TAMPA, Fla. — Cigarette smoking causes an estimated one of every five deaths in the United States each year and 30% of cancer-related deaths. While the prevalence of smoking has decreased over the past several decades, 30.8 million American adults still report smoking.

Several national health care-based smoking cessation initiatives have been developed to facilitate smoking cessation in primary care settings. However, Spanish-speaking patients have few treatment options and are less likely to receive evidence-based treatments than English-speaking patients. This suggests that efforts are needed to connect Spanish-speaking smokers with smoking cessation programs.

Moffitt Cancer Center researchers are working to develop smoking cessation tools and improve access for Spanish-speaking smokers. In a new article published in Annals of Family Medicine, Moffitt researchers report that proactively connecting Spanish-speaking patients with tobacco treatment delivered by state Quitlines leads to dramatic improvements in treatment enrollment and smoking cessation outcomes.

Ask-Advise-Connect is an approach designed to connect smokers in health care settings with state Quitlines through an automated connection system within the electronic health record. All U.S. state Quitlines offer treatment in Spanish, yet less than 1% of Hispanic/Latino smokers call Quitlines on their own for assistance each year. Ask-Advise-Connect improves Quitline treatment enrollment and engagement, as well as cessation outcomes, by seamlessly sending patients’ contact information directly to Quitlines rather than requiring patients to call on their own.

The Moffitt team examined differences in Quitline treatment enrollment, engagement and smoking cessation outcomes among Spanish- and English-speaking patients connected with treatment via Ask-Advise-Connect. The researchers partnered with a large safety-net health care system to implement Ask-Advise-Connect. Of the 218,915 patients accessed, 8.4% of Spanish-speaking patients and 27% of English-speaking patients reported current smoking. They discovered that Spanish-speaking patients were slightly less likely to enroll in smoking cessation treatment than English-speaking patients when offered. However, patients who received treatment in Spanish completed twice as many counseling calls as patients who received treatment in English. Additionally, patients who received treatment in Spanish were more than twice as likely to report abstinence from smoking six months following treatment enrollment.  

“We were particularly excited to see the high level of engagement among Spanish-speaking patients after they enrolled in treatment with the Quitline, as Spanish-speaking patients are less likely to be advised to quit smoking in primary care settings and have limited options for smoking cessation treatment,” said the study’s first author Bethany Shorey Fennell, Ph.D., a postdoctoral fellow in the Department of Health Outcomes and Behavior at Moffitt.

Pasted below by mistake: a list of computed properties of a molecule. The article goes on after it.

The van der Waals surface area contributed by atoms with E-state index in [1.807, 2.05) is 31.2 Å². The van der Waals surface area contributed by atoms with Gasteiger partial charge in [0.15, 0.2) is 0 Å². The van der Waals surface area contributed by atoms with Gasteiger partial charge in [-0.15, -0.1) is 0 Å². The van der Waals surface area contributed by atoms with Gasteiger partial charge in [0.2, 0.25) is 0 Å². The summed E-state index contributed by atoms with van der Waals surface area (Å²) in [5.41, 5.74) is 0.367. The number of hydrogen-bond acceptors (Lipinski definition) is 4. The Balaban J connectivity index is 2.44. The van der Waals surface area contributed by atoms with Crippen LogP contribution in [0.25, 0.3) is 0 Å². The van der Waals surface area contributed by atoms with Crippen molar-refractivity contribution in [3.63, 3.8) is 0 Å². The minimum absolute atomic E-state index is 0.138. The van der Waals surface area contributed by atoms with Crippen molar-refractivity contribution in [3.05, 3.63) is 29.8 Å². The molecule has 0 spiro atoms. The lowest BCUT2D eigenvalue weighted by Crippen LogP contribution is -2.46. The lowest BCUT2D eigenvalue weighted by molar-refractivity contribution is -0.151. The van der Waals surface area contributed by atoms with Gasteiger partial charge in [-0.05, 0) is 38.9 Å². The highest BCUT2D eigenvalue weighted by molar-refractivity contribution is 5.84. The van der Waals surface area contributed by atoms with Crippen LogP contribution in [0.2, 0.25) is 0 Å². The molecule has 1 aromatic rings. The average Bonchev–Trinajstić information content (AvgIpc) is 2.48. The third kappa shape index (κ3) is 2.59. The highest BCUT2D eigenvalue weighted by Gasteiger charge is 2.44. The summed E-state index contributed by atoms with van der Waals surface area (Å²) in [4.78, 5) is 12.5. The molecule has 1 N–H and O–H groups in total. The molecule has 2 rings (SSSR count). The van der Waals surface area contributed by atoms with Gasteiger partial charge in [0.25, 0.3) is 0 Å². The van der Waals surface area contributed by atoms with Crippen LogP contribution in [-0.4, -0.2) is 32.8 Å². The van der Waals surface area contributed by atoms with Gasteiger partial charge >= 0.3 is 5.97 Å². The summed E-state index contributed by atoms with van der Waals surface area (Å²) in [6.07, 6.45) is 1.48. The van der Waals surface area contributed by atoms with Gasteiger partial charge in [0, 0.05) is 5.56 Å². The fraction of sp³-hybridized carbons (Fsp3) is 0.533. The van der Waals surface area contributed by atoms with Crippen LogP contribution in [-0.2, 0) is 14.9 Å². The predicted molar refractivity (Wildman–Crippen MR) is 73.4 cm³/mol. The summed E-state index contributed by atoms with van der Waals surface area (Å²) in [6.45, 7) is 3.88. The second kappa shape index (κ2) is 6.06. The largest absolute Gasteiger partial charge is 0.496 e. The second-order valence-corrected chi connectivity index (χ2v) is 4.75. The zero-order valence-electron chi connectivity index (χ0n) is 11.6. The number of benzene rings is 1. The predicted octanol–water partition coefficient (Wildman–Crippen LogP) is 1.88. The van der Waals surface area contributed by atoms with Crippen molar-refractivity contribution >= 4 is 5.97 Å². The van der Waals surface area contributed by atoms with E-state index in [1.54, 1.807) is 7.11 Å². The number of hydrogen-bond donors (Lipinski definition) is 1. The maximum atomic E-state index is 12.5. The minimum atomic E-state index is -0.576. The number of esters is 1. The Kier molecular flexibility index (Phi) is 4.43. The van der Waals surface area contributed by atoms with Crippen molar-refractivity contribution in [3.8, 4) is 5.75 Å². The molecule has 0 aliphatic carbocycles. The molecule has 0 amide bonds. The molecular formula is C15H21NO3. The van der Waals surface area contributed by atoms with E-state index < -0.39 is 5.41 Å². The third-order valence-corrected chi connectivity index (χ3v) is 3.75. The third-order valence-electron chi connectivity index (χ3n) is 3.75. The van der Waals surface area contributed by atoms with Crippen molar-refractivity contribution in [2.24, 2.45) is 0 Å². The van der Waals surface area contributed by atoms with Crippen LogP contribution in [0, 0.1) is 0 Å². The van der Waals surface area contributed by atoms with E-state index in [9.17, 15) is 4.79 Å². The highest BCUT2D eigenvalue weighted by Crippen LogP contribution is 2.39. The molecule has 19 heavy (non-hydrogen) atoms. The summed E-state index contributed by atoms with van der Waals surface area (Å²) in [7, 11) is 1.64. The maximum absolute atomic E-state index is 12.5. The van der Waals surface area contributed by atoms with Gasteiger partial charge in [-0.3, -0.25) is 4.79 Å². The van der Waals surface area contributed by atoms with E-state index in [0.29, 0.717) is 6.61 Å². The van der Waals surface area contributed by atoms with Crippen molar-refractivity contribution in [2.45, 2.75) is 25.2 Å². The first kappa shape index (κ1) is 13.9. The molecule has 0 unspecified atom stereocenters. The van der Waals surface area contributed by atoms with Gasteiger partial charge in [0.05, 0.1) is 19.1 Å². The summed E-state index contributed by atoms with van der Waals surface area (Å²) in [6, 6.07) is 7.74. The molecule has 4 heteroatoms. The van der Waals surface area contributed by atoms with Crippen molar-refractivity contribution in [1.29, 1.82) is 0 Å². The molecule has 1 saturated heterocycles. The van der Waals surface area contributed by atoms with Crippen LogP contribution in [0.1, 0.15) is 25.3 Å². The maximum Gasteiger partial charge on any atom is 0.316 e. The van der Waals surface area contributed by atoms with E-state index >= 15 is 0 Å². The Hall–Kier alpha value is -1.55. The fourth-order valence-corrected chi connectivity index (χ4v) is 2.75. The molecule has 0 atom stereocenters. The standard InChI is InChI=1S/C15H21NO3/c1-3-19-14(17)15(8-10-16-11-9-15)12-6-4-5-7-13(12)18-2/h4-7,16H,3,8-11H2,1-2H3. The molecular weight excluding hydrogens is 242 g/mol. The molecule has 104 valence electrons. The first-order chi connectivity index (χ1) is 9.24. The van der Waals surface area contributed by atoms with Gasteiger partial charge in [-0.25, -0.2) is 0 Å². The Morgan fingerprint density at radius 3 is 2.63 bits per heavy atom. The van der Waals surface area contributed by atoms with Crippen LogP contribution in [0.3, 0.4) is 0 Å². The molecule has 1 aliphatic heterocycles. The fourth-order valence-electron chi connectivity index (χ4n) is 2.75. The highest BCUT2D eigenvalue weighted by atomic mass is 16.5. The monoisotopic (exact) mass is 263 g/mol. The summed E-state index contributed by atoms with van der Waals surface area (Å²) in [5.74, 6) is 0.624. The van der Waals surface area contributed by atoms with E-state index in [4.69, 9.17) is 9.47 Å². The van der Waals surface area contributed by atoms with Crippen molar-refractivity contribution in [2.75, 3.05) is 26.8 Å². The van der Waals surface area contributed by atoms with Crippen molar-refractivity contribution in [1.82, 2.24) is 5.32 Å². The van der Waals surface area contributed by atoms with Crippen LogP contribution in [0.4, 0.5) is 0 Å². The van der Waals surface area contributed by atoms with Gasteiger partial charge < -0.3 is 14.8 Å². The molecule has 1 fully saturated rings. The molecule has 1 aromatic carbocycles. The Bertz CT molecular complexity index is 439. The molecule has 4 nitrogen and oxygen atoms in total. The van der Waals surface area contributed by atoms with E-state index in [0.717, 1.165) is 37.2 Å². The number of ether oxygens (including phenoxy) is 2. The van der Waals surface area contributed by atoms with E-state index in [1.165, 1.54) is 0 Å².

These data suggest that the Ask-Advise-Connect approach, which prior studies have demonstrated leads to better patient engagement and improves smoking cessation outcomes, may be especially effective among Spanish-speaking patients.

“Connecting smokers in primary care settings with Quitline treatment through streamlined, point of care approaches such as Ask-Advise-Connect has great potential to reduce tobacco-related health disparities, as Spanish-speaking smokers appear to be particularly likely to benefit from such approaches,” explained senior study author Jennifer I. Vidrine, Ph.D., senior member in the Department of Health Outcomes and Behavior and assistant center director for research strategic partnerships at Moffitt.

This study was supported by the National Cancer Institute (P30CA076292, T32CA090314, P30CA225520), the Cancer Prevention Research Institute of Texas (PP120191) and the Oklahoma Tobacco Settlement Endowment Trust (092-016-0002).

About Moffitt Cancer Center
Moffitt is dedicated to one lifesaving mission: to contribute to the prevention and cure of cancer. The Tampa-based facility is one of only 53 National Cancer Institute-designated Comprehensive Cancer Centers, a distinction that recognizes Moffitt’s scientific excellence, multidisciplinary research, and robust training and education. Moffitt’s expert nursing staff is recognized by the American Nurses Credentialing Center with Magnet® status, its highest distinction. With more than 7,800 team members, Moffitt has an economic impact in the state of $2.4 billion. For more information, call 1-888-MOFFITT (1-888-663-3488), visit MOFFITT.org, and follow the momentum on Facebook, Twitter, Instagram and YouTube.